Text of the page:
A new threat arose in the late 19th cent. with the incursion of Boers (Afrikaners) from neighboring Transvaal. After gold was discovered in the region in 1867, the Transvaal government sought to annex parts of Botswana. Although the British forbade annexation, the Boers continued to encroach on native lands during the 1870s and 80s. German colonial expansion in South West Africa (Namibia) caused the British to reexamine their policies, and, urged on by Khama III, they established (1884-85) a protectorate called Bechuanaland. The southern part of the area was incorporated into Cape Colony in 1895. Until 1961, Bechuanaland was administered by a resident commissioner at Mafikeng, in South Africa, who was responsible to the British high commissioner for South Africa.
Britain provided for the eventual transfer of Bechuanaland to the Union of South Africa; in succeeding years, however, South Africa's attempts at annexation were countered by British insistence that Bechuanaland's inhabitants first be consulted. The rise of the National party in South Africa in 1948 and its pursuit of apartheid turned British opinion against the incorporation of Bechuanaland into South Africa. Although Bechuanaland spawned no nationalist movement, Britain granted it internal self-government in 1965 and full independence as Botswana on Sept. 30, 1966. Shortly after, Botswana became a member of the United Nations. Seretse Khama, grandson of Khama III, was elected the first president, and served until his death in 1980, when he was succeeded by Dr. Quett Ketumile Joni Masire.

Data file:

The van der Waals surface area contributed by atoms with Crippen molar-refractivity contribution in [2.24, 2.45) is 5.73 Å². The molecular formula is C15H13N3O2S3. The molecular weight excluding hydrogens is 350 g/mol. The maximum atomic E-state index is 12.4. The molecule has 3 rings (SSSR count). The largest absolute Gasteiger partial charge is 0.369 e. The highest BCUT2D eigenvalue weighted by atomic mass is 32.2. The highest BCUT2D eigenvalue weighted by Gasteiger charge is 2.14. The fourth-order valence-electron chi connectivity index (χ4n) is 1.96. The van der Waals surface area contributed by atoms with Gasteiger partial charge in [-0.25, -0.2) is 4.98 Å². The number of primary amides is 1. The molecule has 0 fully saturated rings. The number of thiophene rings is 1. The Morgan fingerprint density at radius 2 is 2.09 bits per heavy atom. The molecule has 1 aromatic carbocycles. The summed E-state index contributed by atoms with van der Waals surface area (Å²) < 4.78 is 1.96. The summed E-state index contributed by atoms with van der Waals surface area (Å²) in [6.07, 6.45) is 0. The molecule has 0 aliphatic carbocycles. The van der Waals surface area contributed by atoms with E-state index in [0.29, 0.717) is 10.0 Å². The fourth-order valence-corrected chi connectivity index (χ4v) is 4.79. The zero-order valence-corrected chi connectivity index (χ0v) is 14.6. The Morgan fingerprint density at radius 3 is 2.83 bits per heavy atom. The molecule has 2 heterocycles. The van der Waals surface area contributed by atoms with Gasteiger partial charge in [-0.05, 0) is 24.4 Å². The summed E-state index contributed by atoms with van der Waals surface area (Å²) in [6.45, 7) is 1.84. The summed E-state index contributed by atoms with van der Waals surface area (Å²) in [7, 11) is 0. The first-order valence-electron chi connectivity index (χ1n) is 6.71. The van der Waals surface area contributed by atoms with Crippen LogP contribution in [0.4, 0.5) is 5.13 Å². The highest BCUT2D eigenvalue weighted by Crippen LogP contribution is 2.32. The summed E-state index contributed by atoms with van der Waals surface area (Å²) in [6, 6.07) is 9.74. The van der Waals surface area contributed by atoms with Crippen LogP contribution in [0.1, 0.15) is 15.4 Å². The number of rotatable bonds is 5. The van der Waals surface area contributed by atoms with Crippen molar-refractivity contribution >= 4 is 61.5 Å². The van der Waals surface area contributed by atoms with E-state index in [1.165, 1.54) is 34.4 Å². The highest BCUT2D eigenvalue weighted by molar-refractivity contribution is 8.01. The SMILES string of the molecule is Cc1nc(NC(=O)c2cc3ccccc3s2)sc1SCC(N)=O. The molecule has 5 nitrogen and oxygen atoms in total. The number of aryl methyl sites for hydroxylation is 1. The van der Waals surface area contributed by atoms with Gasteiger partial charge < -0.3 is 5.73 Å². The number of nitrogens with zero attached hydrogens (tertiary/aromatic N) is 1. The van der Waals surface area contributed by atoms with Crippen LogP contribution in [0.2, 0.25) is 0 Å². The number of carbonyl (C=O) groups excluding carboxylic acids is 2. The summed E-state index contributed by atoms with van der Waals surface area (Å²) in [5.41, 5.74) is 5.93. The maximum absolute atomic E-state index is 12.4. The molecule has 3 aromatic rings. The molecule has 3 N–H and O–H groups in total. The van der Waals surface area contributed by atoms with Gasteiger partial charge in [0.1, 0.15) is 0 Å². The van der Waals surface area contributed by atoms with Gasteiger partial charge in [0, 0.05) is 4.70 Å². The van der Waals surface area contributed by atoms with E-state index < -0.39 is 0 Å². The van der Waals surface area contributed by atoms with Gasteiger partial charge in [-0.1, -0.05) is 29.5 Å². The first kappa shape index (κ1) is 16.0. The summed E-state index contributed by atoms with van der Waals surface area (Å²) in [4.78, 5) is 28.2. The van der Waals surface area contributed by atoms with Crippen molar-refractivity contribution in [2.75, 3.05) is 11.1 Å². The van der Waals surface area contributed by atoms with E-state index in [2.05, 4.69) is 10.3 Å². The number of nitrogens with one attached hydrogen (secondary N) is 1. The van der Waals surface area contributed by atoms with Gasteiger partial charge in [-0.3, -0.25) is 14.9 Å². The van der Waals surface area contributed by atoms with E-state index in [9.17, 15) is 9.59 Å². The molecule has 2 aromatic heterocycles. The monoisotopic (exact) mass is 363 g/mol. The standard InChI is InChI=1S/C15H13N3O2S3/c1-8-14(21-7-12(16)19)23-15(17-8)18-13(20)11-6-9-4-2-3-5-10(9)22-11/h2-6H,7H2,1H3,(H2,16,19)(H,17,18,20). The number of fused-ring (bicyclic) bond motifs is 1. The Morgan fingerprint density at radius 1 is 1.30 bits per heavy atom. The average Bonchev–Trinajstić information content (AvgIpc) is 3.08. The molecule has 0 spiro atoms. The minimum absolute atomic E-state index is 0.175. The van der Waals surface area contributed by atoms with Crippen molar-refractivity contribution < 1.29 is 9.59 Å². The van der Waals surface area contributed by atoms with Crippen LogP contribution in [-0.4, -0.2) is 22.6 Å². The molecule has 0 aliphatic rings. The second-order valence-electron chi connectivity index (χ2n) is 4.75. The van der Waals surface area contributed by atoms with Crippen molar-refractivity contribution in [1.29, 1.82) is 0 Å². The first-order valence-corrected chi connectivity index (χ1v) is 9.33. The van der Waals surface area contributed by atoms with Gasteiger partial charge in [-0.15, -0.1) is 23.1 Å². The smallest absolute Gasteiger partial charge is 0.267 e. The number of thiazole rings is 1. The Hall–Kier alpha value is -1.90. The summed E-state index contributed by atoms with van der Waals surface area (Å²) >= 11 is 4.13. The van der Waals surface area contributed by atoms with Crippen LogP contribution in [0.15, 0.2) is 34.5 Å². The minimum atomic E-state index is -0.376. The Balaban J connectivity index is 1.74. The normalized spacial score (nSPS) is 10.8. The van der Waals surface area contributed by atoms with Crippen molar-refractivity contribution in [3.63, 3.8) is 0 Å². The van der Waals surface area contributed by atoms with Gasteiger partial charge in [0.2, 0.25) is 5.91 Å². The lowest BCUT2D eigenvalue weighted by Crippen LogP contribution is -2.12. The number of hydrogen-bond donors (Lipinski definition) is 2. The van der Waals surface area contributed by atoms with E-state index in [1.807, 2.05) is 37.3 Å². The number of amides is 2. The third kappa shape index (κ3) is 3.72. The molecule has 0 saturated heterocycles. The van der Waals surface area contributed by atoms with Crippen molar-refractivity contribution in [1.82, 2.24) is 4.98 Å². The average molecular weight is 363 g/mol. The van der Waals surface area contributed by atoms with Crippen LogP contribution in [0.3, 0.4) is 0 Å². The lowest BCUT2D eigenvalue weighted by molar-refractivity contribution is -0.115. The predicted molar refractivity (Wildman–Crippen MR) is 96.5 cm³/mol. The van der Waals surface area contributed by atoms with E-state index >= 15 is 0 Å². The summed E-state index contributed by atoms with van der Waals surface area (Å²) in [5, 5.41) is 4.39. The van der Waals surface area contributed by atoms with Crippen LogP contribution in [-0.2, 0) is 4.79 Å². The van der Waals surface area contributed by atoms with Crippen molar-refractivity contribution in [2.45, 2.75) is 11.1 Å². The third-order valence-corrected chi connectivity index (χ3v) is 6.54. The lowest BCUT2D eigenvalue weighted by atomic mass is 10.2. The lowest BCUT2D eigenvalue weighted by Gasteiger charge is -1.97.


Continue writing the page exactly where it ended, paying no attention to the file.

In the period after independence, the country generally maintained close ties with its white-ruled neighbors and refused to let its territory harbor guerrilla operations against them. Prior to Zimbabwe's independence in 1980, however, Botswana became a refuge for guerrillas. In the years before a multiracial government was established in South Africa, Botswana was the target of South African reprisals.